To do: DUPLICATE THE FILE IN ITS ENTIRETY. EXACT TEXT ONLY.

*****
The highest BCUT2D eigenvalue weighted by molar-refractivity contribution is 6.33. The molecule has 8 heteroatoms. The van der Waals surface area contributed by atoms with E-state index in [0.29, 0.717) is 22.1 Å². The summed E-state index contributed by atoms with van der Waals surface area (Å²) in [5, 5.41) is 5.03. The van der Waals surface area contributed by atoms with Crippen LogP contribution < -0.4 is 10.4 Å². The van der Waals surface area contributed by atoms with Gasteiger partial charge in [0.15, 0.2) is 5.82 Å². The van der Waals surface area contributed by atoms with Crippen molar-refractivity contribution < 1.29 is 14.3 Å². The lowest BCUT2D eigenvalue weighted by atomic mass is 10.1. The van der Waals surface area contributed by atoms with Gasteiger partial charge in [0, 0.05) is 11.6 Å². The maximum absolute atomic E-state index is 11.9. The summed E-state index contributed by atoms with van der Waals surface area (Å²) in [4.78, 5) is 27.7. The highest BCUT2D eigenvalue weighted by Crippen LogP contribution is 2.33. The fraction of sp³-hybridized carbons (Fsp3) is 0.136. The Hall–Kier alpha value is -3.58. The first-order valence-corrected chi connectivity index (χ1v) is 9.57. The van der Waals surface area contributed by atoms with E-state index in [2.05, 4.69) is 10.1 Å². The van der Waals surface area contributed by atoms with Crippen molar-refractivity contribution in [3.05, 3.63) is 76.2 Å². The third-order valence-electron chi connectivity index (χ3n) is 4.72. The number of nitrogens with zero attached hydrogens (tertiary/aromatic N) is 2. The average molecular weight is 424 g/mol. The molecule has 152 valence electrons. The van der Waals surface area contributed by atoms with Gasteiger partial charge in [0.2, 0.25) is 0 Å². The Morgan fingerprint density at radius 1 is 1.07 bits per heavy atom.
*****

The highest BCUT2D eigenvalue weighted by molar-refractivity contribution is 6.33. The molecule has 8 heteroatoms. The van der Waals surface area contributed by atoms with E-state index in [0.29, 0.717) is 22.1 Å². The summed E-state index contributed by atoms with van der Waals surface area (Å²) in [5, 5.41) is 5.03. The van der Waals surface area contributed by atoms with Crippen LogP contribution < -0.4 is 10.4 Å². The van der Waals surface area contributed by atoms with Gasteiger partial charge in [0.15, 0.2) is 5.82 Å². The van der Waals surface area contributed by atoms with Crippen molar-refractivity contribution < 1.29 is 14.3 Å². The lowest BCUT2D eigenvalue weighted by atomic mass is 10.1. The van der Waals surface area contributed by atoms with Gasteiger partial charge in [0, 0.05) is 11.6 Å². The maximum absolute atomic E-state index is 11.9. The summed E-state index contributed by atoms with van der Waals surface area (Å²) in [4.78, 5) is 27.7. The highest BCUT2D eigenvalue weighted by Crippen LogP contribution is 2.33. The fraction of sp³-hybridized carbons (Fsp3) is 0.136. The Hall–Kier alpha value is -3.58. The first-order valence-corrected chi connectivity index (χ1v) is 9.57. The van der Waals surface area contributed by atoms with E-state index in [2.05, 4.69) is 10.1 Å². The van der Waals surface area contributed by atoms with Crippen molar-refractivity contribution in [3.05, 3.63) is 76.2 Å². The third-order valence-electron chi connectivity index (χ3n) is 4.72. The number of nitrogens with zero attached hydrogens (tertiary/aromatic N) is 2. The average molecular weight is 424 g/mol. The molecule has 152 valence electrons. The van der Waals surface area contributed by atoms with Gasteiger partial charge in [0.2, 0.25) is 0 Å². The Morgan fingerprint density at radius 1 is 1.07 bits per heavy atom.